Shen: Yes, yes. You know, beyond Sumner Redstone, I think, the really important people who are involved in this drama right now are his daughter, Shari Redstone, and then CEO and executive chairman -- which is a title that he got somewhat recently, earlier this year -- Philippe Dauman, and then the rest of the board of directors at Viacom.
Kline: Well, the challenge here -- so, Shari Redstone will eventually own all of her father's stock or have control of it through a trust, and what has been happening is Dauman and another trustee have been kicked off the trust, and they're suing to prevent that. The reason this is important is whoever controls that trust eventually controls Viacom and CBS, and you can look at this one of two ways. The Viacom board is alleging that Shari Redstone is orchestrating all this, that she wants to replace these people so she can have control. Shari Redstone is saying, "No, this is what my father wants, he's not happy with the performance at Viacom," which could ultimately lead to a major change on the board there and even Dauman losing his job.
That's something that the independent directors on the board have been fighting, so there's a lot of sort of policy intrigue here. The big question is -- and we talked about this a little while ago -- is it good business sense? Is it that Viacom's not doing well, so, "Hey, let's make some changes," and that's what both Shari and Sumner want; or is this Shari Redstone saying, "Hey, I'm going to use this as a way to consolidate my power base, kick this guy out, and then I'll be the puppet master behind the throne?" It's really hard to know, because Sumner Redstone has been held in seclusion.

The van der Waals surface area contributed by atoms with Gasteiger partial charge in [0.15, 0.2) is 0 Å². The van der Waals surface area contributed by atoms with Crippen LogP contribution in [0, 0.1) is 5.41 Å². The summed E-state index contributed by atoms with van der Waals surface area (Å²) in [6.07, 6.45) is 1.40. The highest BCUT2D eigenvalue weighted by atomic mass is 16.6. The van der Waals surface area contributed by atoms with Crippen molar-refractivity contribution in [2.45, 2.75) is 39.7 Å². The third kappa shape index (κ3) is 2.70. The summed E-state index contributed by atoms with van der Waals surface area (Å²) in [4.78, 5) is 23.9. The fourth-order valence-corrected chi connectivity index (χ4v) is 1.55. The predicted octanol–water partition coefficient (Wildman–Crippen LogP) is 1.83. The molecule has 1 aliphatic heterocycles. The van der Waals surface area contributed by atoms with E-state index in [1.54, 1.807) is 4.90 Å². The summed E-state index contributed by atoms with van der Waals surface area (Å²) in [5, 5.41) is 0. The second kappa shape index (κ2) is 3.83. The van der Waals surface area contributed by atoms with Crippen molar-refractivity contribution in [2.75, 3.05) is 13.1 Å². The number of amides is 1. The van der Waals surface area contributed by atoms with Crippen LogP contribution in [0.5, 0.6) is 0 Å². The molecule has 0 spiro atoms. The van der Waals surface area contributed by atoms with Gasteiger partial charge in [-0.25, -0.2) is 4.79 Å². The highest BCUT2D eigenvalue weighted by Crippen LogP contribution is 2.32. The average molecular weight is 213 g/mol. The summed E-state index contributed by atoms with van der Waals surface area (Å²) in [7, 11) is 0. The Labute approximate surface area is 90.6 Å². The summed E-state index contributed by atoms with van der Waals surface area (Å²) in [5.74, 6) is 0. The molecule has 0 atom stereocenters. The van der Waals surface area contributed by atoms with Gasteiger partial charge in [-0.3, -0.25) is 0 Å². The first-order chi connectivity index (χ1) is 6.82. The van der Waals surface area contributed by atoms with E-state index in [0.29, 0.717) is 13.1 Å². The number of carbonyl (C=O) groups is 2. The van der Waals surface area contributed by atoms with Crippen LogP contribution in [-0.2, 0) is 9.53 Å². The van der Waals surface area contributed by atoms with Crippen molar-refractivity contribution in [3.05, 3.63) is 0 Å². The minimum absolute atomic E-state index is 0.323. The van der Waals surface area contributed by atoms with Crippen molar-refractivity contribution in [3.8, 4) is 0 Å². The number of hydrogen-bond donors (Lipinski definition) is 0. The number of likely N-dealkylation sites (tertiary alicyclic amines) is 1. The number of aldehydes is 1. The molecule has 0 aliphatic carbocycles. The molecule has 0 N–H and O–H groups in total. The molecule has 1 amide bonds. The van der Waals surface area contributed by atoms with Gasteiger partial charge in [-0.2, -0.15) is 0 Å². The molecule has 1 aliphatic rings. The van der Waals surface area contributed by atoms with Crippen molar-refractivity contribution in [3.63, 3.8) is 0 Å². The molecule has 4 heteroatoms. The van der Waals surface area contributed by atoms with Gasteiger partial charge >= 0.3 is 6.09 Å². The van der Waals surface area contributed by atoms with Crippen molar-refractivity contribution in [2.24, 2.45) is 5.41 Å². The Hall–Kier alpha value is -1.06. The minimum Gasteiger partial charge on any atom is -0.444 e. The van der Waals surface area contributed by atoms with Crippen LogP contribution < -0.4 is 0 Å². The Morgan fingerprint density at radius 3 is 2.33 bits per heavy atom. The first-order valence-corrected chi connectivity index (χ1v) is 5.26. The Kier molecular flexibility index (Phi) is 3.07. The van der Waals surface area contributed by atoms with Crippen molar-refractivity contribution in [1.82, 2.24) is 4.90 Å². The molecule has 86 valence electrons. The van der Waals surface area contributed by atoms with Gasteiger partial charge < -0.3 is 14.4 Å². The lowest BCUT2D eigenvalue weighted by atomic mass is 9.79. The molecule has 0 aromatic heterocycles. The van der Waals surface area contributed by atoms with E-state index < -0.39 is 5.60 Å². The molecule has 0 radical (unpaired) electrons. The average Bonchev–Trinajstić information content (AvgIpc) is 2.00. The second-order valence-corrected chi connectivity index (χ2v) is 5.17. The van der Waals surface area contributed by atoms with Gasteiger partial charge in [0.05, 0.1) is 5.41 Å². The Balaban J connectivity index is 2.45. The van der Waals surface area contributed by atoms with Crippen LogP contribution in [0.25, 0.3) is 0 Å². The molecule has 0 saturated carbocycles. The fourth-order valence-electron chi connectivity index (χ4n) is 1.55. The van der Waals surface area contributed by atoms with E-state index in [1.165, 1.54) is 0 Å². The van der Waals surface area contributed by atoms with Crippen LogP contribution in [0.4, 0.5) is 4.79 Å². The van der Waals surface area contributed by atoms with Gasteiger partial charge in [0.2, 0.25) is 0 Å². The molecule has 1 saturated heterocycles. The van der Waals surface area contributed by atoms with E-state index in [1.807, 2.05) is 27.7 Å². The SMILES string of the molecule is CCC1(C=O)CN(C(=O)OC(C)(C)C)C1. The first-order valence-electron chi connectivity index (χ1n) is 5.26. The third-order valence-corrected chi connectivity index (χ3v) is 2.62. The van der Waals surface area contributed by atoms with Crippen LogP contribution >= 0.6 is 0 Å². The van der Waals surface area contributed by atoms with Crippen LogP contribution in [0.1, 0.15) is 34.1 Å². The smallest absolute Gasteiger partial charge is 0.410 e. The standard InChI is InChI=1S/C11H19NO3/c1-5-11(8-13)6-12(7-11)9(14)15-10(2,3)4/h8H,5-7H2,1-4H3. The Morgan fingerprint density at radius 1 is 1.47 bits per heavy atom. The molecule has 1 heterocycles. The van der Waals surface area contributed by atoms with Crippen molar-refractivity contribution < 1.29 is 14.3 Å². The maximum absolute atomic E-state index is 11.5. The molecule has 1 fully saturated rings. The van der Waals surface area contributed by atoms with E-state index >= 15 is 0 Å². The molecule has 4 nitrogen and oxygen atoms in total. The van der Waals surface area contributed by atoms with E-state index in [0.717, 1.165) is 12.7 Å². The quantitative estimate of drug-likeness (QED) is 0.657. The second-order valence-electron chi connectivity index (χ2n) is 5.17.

Shen: Yes, absolutely. From what I saw, he actually hasn't made a public appearance, I think, since his birthday, his 92nd birthday party last year, and he actually just turned 93 on Friday.
Kline: Yeah, and I think it's worth talking about: I read the transcript of his interview for this court case, and at times he ... he needed to work through an interpreter. At times, he was completely unaware. He used language that I would say was salty even by construction-site standards. He was definitely not the in-command media mogul we know, so just by reading the transcript, it's very clear that Sumner Redstone, while you can't make a judgment of whether he's aware of what's going on, he's clearly diminished.
He's not the person he once was, so we don't know. Is he calling the shots? Is Shari Redstone calling the shots? Should Dauman be replaced? The company has not done very well, and the big issue is Dauman and the board want to sell a stake in Paramount, and supposedly Redstone is against that, or Sumner Redstone is against that.
Shen: Yes, yes. He has generally been a big supporter of the idea of keeping all of Paramount ownership in house. It comes down to, with Dauman and another director, George Abrams, being essentially removed from the trust, so from seven to five people, and essentially the idea that Shari will probably fill those two spots, if she does, with people who kind of support what she wants.
Kline: She's actually named her daughter and another close confidant to those spots.
Shen: There you go.
Kline: That said, this is the Redstone family trust. Who would you expect to be named to it? I mean, I was hoping, but my name did not come up. Once again, I think if I had to look at this as an analyst, I would say it's probably a little from Column A, a little from Column B. Of course Shari Redstone wants to make the decisions, but I think she's also at least trying to interpret what her father wants. How much of that he's stating and how much she's guessing or trying to infer, we don't know, but Dauman obviously doesn't want to lose his job, so he's going to work hard to keep the board independent and try to fight any of this.